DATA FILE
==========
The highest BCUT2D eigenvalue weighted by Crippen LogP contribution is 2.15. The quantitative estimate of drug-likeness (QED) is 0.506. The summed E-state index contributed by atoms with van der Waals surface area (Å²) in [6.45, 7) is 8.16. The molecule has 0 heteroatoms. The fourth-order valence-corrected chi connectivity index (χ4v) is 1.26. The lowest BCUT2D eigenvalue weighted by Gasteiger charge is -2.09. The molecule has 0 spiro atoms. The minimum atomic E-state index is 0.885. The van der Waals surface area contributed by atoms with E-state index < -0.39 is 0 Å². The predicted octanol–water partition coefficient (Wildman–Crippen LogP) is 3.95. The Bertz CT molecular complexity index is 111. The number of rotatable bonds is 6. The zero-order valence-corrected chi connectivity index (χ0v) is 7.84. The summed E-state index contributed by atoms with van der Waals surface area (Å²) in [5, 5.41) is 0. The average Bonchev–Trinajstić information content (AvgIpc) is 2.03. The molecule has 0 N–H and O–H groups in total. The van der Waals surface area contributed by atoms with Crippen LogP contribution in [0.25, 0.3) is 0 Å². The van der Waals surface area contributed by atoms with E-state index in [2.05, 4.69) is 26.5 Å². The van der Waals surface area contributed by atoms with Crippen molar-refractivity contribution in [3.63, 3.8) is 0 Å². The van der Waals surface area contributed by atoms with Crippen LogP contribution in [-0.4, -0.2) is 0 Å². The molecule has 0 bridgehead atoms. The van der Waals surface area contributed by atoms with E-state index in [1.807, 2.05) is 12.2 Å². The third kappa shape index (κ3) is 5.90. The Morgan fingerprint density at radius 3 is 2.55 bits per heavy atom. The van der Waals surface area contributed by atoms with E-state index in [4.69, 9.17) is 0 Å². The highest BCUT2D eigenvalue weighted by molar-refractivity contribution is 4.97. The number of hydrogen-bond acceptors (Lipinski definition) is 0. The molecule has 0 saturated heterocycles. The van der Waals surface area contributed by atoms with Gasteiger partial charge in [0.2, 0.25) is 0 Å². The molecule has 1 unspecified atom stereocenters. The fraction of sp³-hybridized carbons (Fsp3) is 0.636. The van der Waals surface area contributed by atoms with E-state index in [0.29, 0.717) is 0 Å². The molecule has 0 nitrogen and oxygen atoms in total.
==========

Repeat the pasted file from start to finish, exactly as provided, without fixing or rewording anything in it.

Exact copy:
The highest BCUT2D eigenvalue weighted by Crippen LogP contribution is 2.15. The quantitative estimate of drug-likeness (QED) is 0.506. The summed E-state index contributed by atoms with van der Waals surface area (Å²) in [6.45, 7) is 8.16. The molecule has 0 heteroatoms. The fourth-order valence-corrected chi connectivity index (χ4v) is 1.26. The lowest BCUT2D eigenvalue weighted by Gasteiger charge is -2.09. The molecule has 0 spiro atoms. The minimum atomic E-state index is 0.885. The van der Waals surface area contributed by atoms with E-state index < -0.39 is 0 Å². The predicted octanol–water partition coefficient (Wildman–Crippen LogP) is 3.95. The Bertz CT molecular complexity index is 111. The number of rotatable bonds is 6. The zero-order valence-corrected chi connectivity index (χ0v) is 7.84. The summed E-state index contributed by atoms with van der Waals surface area (Å²) in [5, 5.41) is 0. The average Bonchev–Trinajstić information content (AvgIpc) is 2.03. The molecule has 0 N–H and O–H groups in total. The van der Waals surface area contributed by atoms with Crippen LogP contribution in [0.25, 0.3) is 0 Å². The van der Waals surface area contributed by atoms with E-state index in [2.05, 4.69) is 26.5 Å². The van der Waals surface area contributed by atoms with Crippen molar-refractivity contribution in [3.63, 3.8) is 0 Å². The van der Waals surface area contributed by atoms with Crippen LogP contribution in [-0.4, -0.2) is 0 Å². The molecule has 0 bridgehead atoms. The van der Waals surface area contributed by atoms with E-state index in [1.807, 2.05) is 12.2 Å². The third kappa shape index (κ3) is 5.90. The Morgan fingerprint density at radius 3 is 2.55 bits per heavy atom. The van der Waals surface area contributed by atoms with E-state index in [4.69, 9.17) is 0 Å². The highest BCUT2D eigenvalue weighted by molar-refractivity contribution is 4.97. The number of hydrogen-bond acceptors (Lipinski definition) is 0. The molecule has 0 saturated heterocycles. The van der Waals surface area contributed by atoms with Gasteiger partial charge in [0.2, 0.25) is 0 Å². The molecule has 1 unspecified atom stereocenters. The fraction of sp³-hybridized carbons (Fsp3) is 0.636. The van der Waals surface area contributed by atoms with E-state index in [0.29, 0.717) is 0 Å². The molecule has 0 nitrogen and oxygen atoms in total.